What Benchmark Data Do You Want?
Almost all security and risk professionals will want to see benchmarking results if given the opportunity. However, the reasons they give for viewing the results can be widely diverse. In this Security Barometer we wanted to take a closer look at those reasons for gathering benchmark data. More specifically we asked security practitioners what benchmarks they would like to gather from their peers and what it would be used for. The results can be seen below:
If you could only pick a handful of the most impactful data, what data would you want to gather from your peers to compare your program?The second part of this Security Barometer gathered some information about what security practitioners wanted to benchmark against. We thought you might be interested in seeing a list of selected responses to that question to spark some ideas for your metrics program:
Reference Materials on Benchmarking that You Can UseHere are a few articles that may help you on your quest for benchmarking for your program:
Security Executive Insight: Marking the Yardstick
The benefits of benchmarking for security are many, but the process has limitations. The council’s International Security Research Database hopes to address benchmarking’s weaknesses to make it a more valuable and reliable tool for security professionals.
“Garbage In” Can Cost You Your Job
Security practitioners and executives today have few options for collecting or accessing accurate, usable information. Currently there are four categories of information out there for security practitioners to draw from. In order of validity and rigor, they are: personal opinion, ad hoc benchmarking, selective and vetted benchmarking, and research.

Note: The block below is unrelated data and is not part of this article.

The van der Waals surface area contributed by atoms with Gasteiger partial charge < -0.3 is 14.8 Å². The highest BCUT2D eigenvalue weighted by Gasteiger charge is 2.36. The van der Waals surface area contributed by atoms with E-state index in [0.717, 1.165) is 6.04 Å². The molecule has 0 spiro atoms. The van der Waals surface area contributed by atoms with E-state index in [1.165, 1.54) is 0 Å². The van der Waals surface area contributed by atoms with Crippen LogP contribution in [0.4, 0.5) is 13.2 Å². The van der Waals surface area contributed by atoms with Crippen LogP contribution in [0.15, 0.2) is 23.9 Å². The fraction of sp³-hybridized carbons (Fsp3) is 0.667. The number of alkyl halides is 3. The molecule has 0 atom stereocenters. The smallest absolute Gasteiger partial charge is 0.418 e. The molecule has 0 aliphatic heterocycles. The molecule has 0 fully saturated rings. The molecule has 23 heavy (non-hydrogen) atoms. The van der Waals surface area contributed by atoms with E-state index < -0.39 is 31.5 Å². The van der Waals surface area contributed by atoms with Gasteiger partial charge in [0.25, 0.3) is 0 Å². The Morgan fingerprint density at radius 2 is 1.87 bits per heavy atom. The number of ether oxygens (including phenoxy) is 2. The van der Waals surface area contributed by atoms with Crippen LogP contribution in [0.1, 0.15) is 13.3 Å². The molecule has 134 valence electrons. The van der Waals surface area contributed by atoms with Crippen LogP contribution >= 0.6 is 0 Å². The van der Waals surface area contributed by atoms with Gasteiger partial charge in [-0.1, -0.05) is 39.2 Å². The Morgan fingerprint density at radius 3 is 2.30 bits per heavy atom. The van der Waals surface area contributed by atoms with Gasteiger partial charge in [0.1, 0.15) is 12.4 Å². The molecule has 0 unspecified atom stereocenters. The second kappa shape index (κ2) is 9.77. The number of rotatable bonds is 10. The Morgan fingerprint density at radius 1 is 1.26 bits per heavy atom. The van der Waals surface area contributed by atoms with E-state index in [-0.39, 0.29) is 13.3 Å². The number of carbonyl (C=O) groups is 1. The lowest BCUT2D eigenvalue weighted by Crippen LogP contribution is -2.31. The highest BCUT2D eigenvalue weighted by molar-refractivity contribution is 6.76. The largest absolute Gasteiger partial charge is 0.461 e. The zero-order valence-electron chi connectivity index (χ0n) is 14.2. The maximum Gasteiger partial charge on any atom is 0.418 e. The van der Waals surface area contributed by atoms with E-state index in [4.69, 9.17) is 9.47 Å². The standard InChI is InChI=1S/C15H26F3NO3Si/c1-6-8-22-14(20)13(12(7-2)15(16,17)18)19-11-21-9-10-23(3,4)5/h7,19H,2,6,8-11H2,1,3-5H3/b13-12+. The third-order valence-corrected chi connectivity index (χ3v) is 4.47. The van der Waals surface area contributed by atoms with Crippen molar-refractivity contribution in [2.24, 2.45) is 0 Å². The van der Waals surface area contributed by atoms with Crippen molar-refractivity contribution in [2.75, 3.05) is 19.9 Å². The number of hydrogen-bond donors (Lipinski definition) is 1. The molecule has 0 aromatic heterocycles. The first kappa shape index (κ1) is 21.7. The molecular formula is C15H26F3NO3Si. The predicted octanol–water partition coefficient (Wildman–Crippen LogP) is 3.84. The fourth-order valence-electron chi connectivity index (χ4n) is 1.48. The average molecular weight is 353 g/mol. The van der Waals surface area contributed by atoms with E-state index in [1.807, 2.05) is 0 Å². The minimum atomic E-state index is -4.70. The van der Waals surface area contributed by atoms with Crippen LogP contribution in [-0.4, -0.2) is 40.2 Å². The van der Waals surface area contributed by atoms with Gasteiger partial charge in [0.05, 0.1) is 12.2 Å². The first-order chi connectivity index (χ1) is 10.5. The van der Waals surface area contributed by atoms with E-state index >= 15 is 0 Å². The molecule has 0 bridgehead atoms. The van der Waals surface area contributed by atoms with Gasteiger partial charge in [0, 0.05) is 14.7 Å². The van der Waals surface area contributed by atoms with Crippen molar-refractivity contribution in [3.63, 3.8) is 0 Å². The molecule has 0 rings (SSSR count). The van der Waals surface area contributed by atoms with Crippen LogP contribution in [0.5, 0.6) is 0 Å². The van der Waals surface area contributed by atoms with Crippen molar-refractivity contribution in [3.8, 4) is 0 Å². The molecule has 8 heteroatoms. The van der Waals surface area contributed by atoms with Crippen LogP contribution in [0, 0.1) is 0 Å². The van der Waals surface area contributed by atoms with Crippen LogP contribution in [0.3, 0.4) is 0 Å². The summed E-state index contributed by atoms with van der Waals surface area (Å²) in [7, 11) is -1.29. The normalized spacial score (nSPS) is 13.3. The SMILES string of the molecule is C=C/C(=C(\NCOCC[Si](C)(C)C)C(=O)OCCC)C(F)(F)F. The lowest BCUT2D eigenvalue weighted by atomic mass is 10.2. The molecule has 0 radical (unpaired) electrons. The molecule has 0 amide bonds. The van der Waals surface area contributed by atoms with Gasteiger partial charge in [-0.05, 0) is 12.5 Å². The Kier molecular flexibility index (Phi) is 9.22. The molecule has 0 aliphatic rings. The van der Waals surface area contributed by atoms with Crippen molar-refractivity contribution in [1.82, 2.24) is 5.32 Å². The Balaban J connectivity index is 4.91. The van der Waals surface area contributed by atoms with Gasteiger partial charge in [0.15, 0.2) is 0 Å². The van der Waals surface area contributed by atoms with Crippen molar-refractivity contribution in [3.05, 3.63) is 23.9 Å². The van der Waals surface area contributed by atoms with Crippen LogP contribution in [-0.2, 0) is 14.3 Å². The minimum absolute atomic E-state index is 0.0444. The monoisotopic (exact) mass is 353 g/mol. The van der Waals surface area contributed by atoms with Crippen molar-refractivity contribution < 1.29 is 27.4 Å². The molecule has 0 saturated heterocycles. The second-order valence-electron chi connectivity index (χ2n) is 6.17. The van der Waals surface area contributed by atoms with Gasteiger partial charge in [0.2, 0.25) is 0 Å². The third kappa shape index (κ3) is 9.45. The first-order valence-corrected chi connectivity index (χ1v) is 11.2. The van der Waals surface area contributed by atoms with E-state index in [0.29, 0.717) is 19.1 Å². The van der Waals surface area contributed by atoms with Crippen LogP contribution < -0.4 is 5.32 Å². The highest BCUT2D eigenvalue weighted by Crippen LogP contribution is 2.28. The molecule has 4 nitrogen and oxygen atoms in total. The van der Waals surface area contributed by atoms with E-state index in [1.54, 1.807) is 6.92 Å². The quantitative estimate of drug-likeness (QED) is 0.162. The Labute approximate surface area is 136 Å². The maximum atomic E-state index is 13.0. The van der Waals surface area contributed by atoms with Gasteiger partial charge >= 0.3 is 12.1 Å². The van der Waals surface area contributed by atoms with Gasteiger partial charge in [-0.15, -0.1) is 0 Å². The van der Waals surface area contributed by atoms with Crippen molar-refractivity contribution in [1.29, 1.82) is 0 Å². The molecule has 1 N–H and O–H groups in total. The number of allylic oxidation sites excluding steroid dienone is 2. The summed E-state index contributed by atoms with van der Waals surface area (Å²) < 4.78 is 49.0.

Benchmarks Aren’t Magic, They’re Tools
Security executives frequently come to us to request assistance in benchmarking their processes or performance metrics with similar companies. Usually we find that their interest is at least partially driven by a strong push from management. Business leaders recognize benchmarking as a proven business practice that can identify competitive strengths and vulnerabilities as well as opportunities for improvement. Benchmarking can inform corporate goal-setting and can play a significant role in strategic planning.
Enterprise Security Metrics: A Snapshot Assessment of Practices
This report provides a snapshot of the use of metrics in corporate security management. It includes information on the current state-of-the-art of various models of benchmarking and security metrics, types of metrics, judging the maturity of security metrics programs as well as challenges and opportunities for those undertaking security metrics programs. This report specifically summarizes our learned experience from corporate security measures and metrics initiatives.